On the brighter side, Brian joined Barbara and me for a fabulous luau and Polynesian dance show at the Kona Village Resort, which, in my opinion, is one of the finest tropical resorts in the world.We kicked things off with a round of maitais at their famous Ship Wreck Bar, then we had three more maitais with dinner.It’s good to splurge once in awhile, and we felt that we deserved it.We rented a car and drove around the island, seeing the Parker Ranch, Hilo, a couple of great waterfalls, and Volcano National Park.At the Volcano House hotel, perched right on the edge of the spectacular Kilaeua Volcano Crater, I put another log on a fire that has been burning continuously for over 135 years.Mark Twain enjoyed the very same fire, just 130 years ago.Pretty amazing.
In Honokohau, the only available berth for us was at the fuel dock, located right at the narrow harbor entrance, so we were awaken early each morning by chartered commercial fishing boats leaving the harbor.One of the boats brought in an 840 lbs. marlin and left it hanging on the scale right in front of Traveler, so Barbara and I playfully posed for a picture as if it was our catch.We had a huge green sea turtle visit us each morning.Another highlight was snorkeling just outside the harbor entrance with a pod of playful dolphin swimming around us.This went on for over a half hour and was our best dive so far on our voyage.
Kona Village Resort.
Ship Wreck Bar.
280 lbs. Marlin.
135 year old fire.
Passage to Tahiti
A Rough and Wet 16-Day Passage
Our friends, Larry Sharpless and Dan Bornholdt, joined us in Kona for the passage down to Tahiti.Larry and I raced together on Willow Wind, a Cal 40, in the 2003 Transpac, and he has seven Pacific crossings, all races.Dan and Barbara go way back to elementary school.
We left Kona’s Honokohau Harbor at sunset on October 27.How was the trip down to Tahiti, you ask?As is often the case for most long ocean passages, it was all good, except for the bad parts.
After motoring south for just a few minutes and with the harbor still in sight, the oil pressure alarm went off.Remember, this is just after spending about $3,500 to fix the engine, so I’m wondering what the problem could be this time.Using a cell phone, we called a mechanic friend in Waikiki who assured us, after some debate, it was most likely just a false alarm (it only happened when the RPMs were low) and to ignore the alarm.Needless to say, this was a little unnerving and not exactly the best way to start a 2,300 mile passage expected to take 16 days.But we motor-sailed through the night, keeping about a mile off the coastline, to South Point, the southerly most point of land in the 50 states.
Here, I expected heavier winds after we sailed south of the somewhat protected lee of the point, because wind usually accelerates around large points of land, and sure enough we were hit with winds of 28 to 30 knots.I thought it would last for 20 or 30 miles, then start to ease to the more typical 15 knot trade winds.But the stronger winds lasted more like a thousand miles.And we had to beat into it, with fairly large waves slamming into us broadside the whole way to French Polynesia.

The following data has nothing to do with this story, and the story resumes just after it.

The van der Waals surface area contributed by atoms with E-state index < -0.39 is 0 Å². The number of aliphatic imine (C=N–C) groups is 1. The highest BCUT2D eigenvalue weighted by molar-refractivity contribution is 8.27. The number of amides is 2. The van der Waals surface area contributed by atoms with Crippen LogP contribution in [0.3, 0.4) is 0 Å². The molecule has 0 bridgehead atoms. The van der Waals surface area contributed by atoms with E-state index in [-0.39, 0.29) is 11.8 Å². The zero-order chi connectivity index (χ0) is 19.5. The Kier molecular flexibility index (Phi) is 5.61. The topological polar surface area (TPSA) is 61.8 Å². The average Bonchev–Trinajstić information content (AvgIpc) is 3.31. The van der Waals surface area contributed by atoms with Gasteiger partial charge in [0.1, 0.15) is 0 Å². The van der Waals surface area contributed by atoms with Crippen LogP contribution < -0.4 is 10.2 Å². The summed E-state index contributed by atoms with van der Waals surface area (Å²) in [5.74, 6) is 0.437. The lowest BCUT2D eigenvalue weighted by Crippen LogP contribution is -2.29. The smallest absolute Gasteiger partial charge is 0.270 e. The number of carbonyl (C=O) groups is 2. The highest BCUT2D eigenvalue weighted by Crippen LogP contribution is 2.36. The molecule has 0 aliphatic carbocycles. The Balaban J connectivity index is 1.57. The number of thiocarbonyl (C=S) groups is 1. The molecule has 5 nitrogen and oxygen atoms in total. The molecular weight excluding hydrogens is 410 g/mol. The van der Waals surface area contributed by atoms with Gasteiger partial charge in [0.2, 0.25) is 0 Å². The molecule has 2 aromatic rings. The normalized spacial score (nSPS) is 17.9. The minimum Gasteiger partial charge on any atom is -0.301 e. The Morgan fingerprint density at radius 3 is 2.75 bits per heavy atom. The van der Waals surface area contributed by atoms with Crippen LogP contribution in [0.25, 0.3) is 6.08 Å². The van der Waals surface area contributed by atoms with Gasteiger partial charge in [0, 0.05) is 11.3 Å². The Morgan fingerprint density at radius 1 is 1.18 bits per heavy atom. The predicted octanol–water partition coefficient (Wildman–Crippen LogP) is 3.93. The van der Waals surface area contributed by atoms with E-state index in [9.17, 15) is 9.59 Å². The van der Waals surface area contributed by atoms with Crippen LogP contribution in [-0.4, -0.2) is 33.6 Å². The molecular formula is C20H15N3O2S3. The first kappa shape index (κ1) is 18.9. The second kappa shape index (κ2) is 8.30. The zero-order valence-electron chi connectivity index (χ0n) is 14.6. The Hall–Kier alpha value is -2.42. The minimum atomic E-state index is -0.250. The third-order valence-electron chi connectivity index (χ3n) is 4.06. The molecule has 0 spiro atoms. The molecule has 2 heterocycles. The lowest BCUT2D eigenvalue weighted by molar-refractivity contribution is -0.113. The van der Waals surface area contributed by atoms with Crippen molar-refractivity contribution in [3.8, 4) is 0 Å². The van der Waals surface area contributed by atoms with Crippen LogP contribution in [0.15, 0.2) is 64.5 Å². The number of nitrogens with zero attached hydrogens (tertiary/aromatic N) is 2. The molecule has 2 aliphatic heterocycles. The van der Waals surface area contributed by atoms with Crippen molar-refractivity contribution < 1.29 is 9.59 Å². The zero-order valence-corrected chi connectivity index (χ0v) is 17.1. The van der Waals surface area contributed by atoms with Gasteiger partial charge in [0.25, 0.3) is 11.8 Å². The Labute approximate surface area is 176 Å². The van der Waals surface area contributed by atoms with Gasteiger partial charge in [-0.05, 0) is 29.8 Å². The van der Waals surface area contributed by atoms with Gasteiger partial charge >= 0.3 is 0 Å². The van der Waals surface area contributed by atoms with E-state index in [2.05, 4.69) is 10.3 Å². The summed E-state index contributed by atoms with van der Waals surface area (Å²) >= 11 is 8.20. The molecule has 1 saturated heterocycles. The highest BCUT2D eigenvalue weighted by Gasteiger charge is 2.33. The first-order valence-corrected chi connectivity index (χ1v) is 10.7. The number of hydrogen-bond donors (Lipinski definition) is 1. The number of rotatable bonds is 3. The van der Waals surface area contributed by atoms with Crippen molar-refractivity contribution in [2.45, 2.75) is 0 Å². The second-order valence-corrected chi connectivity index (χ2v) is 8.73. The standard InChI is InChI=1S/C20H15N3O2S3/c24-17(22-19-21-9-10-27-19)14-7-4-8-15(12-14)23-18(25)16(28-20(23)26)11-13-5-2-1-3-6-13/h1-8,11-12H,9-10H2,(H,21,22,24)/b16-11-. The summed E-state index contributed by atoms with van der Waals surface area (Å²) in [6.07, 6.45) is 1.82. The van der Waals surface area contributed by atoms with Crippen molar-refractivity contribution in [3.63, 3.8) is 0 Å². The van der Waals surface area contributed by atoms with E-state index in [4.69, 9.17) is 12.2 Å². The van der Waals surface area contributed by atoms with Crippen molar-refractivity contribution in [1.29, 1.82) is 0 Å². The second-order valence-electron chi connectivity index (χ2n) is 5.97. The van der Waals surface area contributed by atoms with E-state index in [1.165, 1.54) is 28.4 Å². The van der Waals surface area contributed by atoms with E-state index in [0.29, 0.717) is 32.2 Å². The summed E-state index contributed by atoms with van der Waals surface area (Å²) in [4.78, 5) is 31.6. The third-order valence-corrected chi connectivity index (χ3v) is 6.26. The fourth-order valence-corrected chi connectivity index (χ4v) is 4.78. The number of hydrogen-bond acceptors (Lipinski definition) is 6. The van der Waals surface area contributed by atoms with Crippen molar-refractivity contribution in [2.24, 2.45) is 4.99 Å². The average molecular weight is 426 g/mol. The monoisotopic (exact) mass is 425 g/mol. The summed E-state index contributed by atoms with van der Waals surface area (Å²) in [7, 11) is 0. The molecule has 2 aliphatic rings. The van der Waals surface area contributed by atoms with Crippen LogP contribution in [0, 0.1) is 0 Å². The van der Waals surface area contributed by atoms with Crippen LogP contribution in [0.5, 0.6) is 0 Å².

On Day Two of our passage, we took a wave that washed all the way back to the hatch for our aft stateroom, which I left opened a half inch to get some ventilation.The wave dumped on the bed where I was sleeping, soaking our bed, books and other things we had next to the bunk.It took days to get everything dried out.And the rest of the trip we kept the hatch shut tightly, which made it quite stuffy, humid, and hot.
That’s not all.After five days of getting bounced around with the wind and waves, on Day Six we got hit by a big, nasty squall that I expected would last 30 to 45 minutes.It lasted eight days.That’s off and on for eight days, but mostly on.At times we had rain that, I’m guessing, fell at the rate of two to three inches per hour.Even with our foul weather gear, we were soaked to the underpants.And it was cooler than I expected.We usually wore the foulies, especially at night, to keep warm, on both sides of the equator.
At first we were expecting, and then after several days of this stuff, just hoping, that we would have a day or two of doldrums, or at least very light breezes, so that we could take the sails down and go for a swim, especially when crossing the equator.It wasn’t even close.We rarely had wind under 20 knots, and don’t think it ever got below 10 knots, for all 15 days.Our storm staysail, made of very thick sailcloth, was ripped and two of the hanks were badly bent when a big wave came over the bow.We also had two small tears at the luff tape on our main, which grew over the next few days to two large tears.
I covered the vent for the fuel tank, but the smashing waves ripped the cover off and more salt water got into our tank.I kept a watchful eye on the filters, and with a fair amount of effort and near daily attention to the problem, I believe I kept the salt water out of the engine by draining the heavier salt water out of the fuel filters and changing the filters.
We had several deck leaks, and our bilge pump was working overtime, but much more than just from the deck leaks. There was another leak, causing the bilge to fill in about two minutes, then it would get pumped dry by the bilge pump, then fill again, over and over. We discovered that, because we were healed over so far, the through hull for the discharge hose from the bilge pump was just below the waterline, and we had no anti-syphon valve, so water was being pumped overboard and then it was syphoned back into the bilge, continuously. We managed to fix this problem, but running the pump for so many hours caused quite a drain on our batteries, so we needed run the generator to recharge them.